From Middle English ymne, from Old English ymen (reinforced by Old French ymne), from Latin hymnus, borrowed from Ancient Greek ὕμνος (húmnos).
hymn (plural hymns)
- A song of praise or worship, especially a religious one.
- 1907 August, Robert W[illiam] Chambers, chapter VIII, in The Younger Set, New York, N.Y.: D. Appleton & Company, →OCLC:
- But when the moon rose and the breeze awakened, and the sedges stirred, and the cat’s-paws raced across the moonlit ponds, and the far surf off Wonder Head intoned the hymn of the four winds, the trinity, earth and sky and water, became one thunderous symphony—a harmony of sound and colour silvered to a monochrome by the moon.
a song of praise or worship
hymn (third-person singular simple present hymns, present participle hymning, simple past and past participle hymned)
- (transitive, intransitive) To sing a hymn.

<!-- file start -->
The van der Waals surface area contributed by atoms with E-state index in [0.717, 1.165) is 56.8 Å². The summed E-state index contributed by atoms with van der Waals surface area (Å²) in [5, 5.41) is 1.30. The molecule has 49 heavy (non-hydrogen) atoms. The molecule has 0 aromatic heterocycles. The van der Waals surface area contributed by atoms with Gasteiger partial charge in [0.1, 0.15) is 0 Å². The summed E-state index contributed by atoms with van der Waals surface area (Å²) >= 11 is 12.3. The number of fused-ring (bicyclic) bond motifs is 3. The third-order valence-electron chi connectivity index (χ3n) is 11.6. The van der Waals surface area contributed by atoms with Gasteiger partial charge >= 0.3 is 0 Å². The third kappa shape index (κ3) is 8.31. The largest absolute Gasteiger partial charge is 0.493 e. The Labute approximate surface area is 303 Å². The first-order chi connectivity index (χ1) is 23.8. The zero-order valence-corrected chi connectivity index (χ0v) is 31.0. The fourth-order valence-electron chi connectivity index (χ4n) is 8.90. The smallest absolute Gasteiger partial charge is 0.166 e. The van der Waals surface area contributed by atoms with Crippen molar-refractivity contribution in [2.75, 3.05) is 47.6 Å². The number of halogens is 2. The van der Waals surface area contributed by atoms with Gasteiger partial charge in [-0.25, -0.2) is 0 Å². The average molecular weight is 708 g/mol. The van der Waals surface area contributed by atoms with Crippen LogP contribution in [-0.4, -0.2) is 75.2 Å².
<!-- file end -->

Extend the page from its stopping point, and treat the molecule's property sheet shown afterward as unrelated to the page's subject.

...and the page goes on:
- 2009 January 21, Michael Coveney, “Tom O'Horgan”, in The Guardian:
- An unknown cast, including Diane Keaton, hymned the Age of Aquarius, stripped off at the end of the first act and let the sunshine in at the end of the second.
- (transitive) To praise or extol in hymns.
- 1827, [John Keble], The Christian Year: Thoughts in Verse for the Sundays and Holydays throughout the Year, volume (please specify |volume=I or II), Oxford, Oxfordshire: […] [B]y W. Baxter, for J. Parker; and C[harles] and J[ohn] Rivington, […], →OCLC:
- To hymn the birth-night of the Lord.
- 1816, Lord Byron, “Canto III”, in Childe Harold’s Pilgrimage. Canto the Third, London: Printed for John Murray, […], →OCLC, stanza XXIX:
- Their praise is hymned by loftier harps than mine.
Borrowed from Latin hymnus, from Ancient Greek ὕμνος (húmnos).
hymn m inan
Declension of hymn
|Declension of hymn|